Rob Bell’s new suspense thriller “What We Talk About When We Talk About God”.
Pastor Rob Bell is shaking up the way we think about God and religion. I love his new book, What We Talk About When We Talk About God (HarperOne). When I first started reading it, I was highlighting my favorite passages, but then I realized—what’s the point? I’ve marked every page! It just wowed me. In the book, Bell explains that God is and always has been with us, for us, and ahead of us—and then explores how we can really absorb this knowledge into our everyday lives to become more connected to spirit.
What do you think about this?
I agree with Derek Rishmawy. He says that we should actually READ THE BOOK and be ready to respond.
Many people will read the book because of Oprah’s recommendation.
Can we trust God that He will be a part of this? (Especially before we criticize too much?!)
This is why Christians ought to know something about the book. People read Oprah recommendations. They think about them and talk about them. That means a lot of people are going to be reading and thinking about Bell’s work, so we should should be ready to talk with them about it. As I wrote before:
…hopefully those who read the book and come away saying, “We will hear you again about this,” (Acts 17:32) manage to find churches who engage them just as well as Bell does, while pushing them towards even deeper, richer, more complex ways of talking about God.
So—and this goes especially for more conservative readers—before you jump all over your friend who’s excitedly reading Bell’s book because Oprah said great things about it, slow down. Wait a minute. Ask questions. Trust that Jesus can be at work here, even if you would have preferred that he use a different book. As Paul said, “Cling to what is good, hate what is evil” (Rom. 12:9). We might paraphrase him here: “Build on what is good, gently expose what isn’t so great.”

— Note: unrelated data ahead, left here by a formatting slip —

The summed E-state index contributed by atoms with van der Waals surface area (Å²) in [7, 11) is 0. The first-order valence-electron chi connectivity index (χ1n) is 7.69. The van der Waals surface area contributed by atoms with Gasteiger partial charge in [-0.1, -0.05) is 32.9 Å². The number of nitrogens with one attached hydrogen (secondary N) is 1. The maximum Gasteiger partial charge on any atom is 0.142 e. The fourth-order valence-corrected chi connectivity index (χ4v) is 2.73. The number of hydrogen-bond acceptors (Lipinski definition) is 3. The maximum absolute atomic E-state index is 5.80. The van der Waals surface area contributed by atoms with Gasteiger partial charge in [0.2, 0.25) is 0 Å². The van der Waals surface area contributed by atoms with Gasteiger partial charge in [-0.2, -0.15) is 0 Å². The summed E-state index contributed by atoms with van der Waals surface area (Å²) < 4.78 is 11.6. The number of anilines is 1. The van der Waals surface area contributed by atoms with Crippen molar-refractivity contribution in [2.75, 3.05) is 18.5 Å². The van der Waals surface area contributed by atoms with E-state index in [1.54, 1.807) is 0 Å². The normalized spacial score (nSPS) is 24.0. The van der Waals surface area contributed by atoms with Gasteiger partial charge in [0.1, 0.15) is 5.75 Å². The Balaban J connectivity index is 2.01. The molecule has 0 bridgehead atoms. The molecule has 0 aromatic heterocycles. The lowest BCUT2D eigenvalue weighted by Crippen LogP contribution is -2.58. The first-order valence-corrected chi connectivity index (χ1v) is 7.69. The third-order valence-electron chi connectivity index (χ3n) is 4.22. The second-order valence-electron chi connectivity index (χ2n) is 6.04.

In other words, if you talk to your friend in a sane, open, and wise way about Bell, that person might later be ready for you to hand them something like Keller. Who knows what can happen?
Can I get an amen?
Perhaps you’ve heard about the strange week for Henry Blackaby (you know… one of the writers of the popular Experiencing God from a few years back?
Henry came up missing for about 29 hours over the weekend.
Evidently, Blackaby suffered a heart attack while driving in Atlanta, became confused, and traveled around for hours and hours before police found him about 150 miles from his home.
So… today, Blackaby is facing a quadruple bypass. Let’s pray for him and his family today.
PS — I’m afraid if I showed up missing for 29 hours, no one might miss me. :)
I’m always on the look out for quality events where I can grow and train my staff at the same time. I want to put this event on your radar: My friend Bob Franquiz is hosting The Pull Conference on TODAY September 18th at 1PM EST.
Bob’s new book Pull: Making Your Church Magnetic is released on September 15th and to celebrate the book’s release, Bob is hosting a free conference to help churches grow this Fall.
Check out who is speaking at the event…
This event is focusing on what you need to do to see explosive growth in your church this Fall.
Here are the topics they’ll be drilling down on at the conference:
#1 – Mobilizing your Congregation
#2 – Preaching with the Unchurched in Mind
#3 – Creating an Evangelistic Culture in your Church
#4 – Launching your Fall series like you’re Re-launching your church
#5 – Using Strategic Outreach to Reach Unchurched People
Plus, Bob is leading a Live pre-conference call where I’m going to be sharing our Fall launch strategy step-by-step.
The Pull Conference is happening on Wednesday, September 18th at 1PM EST.
The pre-conference event is happening on September 12th at 3PM EST.
Here’s the link to register: http://thepullconference.com